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Biden’s Border Order Is Kabuki

Don’t be fooled; stronger action is available without more laws.

President Biden Delivers State Of The Union Address

Joe Biden is playing voters for suckers. He thinks he can snap up their votes with some sleight-of-hand new policy on the southern border. This all comes cynically as the border is emerging as a major issue in the campaign for president; only 28 percent of voters approve of Biden’s handling of the matter so far, and voters overall mark it as their second biggest concern, after the economy. But why fix anything when you can just fake the rubes out?

Biden took executive action earlier this month to turn away asylum seekers who cross the southern border illegally when the weekly average of daily border crossings exceeds 2,500 between ports of entry (it has exceeded that number consistently since Biden took office, averaging about 4,500.) Administration officials, reports the Hill, “walked a tightrope announcing the order, a forceful but targeted shift on asylum rights — one that administration officials said is not comparable to the Trump administration’s system-wide crackdowns.”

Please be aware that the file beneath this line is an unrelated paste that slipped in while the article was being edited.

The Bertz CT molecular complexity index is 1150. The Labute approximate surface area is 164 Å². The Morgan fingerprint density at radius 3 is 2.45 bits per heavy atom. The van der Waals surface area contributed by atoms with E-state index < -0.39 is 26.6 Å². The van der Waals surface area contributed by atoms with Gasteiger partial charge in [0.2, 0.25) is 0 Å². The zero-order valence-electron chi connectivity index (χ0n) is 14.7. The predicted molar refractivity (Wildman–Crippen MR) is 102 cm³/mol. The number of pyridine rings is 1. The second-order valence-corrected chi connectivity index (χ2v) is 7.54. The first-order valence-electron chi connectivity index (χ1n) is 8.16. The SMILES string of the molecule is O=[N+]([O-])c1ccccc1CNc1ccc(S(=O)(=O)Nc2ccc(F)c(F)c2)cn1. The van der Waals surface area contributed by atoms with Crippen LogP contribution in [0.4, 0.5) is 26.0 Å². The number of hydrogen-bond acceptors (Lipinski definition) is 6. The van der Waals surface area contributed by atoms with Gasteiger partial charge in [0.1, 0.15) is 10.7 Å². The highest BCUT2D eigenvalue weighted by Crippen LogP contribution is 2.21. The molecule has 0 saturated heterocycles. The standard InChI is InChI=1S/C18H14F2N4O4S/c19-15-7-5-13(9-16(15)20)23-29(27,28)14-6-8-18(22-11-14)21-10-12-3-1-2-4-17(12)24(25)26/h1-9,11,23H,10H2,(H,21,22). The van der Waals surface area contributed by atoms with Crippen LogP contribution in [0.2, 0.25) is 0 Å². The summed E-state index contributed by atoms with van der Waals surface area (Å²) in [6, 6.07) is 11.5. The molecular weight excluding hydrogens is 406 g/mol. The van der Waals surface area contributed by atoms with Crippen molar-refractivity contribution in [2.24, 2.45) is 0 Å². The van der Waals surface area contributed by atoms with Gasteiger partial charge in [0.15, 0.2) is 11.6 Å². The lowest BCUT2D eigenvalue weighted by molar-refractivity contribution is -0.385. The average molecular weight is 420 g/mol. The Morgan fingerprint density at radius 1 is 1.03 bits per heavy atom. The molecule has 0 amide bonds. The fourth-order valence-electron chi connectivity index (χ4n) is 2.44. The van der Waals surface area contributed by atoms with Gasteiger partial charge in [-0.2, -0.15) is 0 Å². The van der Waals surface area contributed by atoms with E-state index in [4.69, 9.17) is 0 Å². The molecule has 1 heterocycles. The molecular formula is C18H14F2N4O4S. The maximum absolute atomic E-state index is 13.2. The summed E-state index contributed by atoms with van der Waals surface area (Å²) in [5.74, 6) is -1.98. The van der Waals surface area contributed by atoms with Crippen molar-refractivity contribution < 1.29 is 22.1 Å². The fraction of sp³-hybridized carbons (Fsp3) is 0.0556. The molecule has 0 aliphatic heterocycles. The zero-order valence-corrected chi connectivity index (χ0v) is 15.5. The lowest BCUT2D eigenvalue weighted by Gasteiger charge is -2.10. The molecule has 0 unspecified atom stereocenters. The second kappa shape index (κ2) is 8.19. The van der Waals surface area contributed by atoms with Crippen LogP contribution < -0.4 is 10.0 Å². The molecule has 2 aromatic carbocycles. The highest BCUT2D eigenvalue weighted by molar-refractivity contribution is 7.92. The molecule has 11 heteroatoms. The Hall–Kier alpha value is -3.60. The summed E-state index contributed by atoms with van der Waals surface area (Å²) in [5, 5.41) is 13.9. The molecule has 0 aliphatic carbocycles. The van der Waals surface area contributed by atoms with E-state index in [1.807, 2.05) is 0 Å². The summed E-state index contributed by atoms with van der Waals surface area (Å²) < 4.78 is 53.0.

Well, maybe. The president’s decree certainly rhymes with a 2018 Trump policy, invoking the same powers to deny people seeking asylum. Federal courts blocked that one. The ACLU says it will challenge the Biden ban as well.

Otherwise, all well and good—except when you drill down a bit. For the last three years, Biden policy allowed nearly 5,000 asylum seekers to illegally cross the border daily, seven days a week. That number meant the southern border alone produced a million immigrants every 200-odd days, a significant number given otherwise only about 1 million legal green card–type immigrants are allowed into the U.S. each year.

The border does not discriminate. In addition to the flood of poor Mexicans entering the U.S. this way, the in-flow from the southern border is chock-a-block with Serbs, Chinese, Central and South Americans, as well as Africans from a multitude of countries. Almost none of those people got there on their own, benefiting instead from organized crime and human traffickers to help them make the arduous journey from say Nigeria to Texas. It was worth it to most, as standard green card applications (except for spouses of American citizens) can be backed up for years, even decades for certain categories. Why wait when you can be one of 4,500 lucky daily winners? Reducing that 4,500 to 2,500 a day is good, one guesses, as it means Biden policy only comes close to doubling immigrant numbers yearly.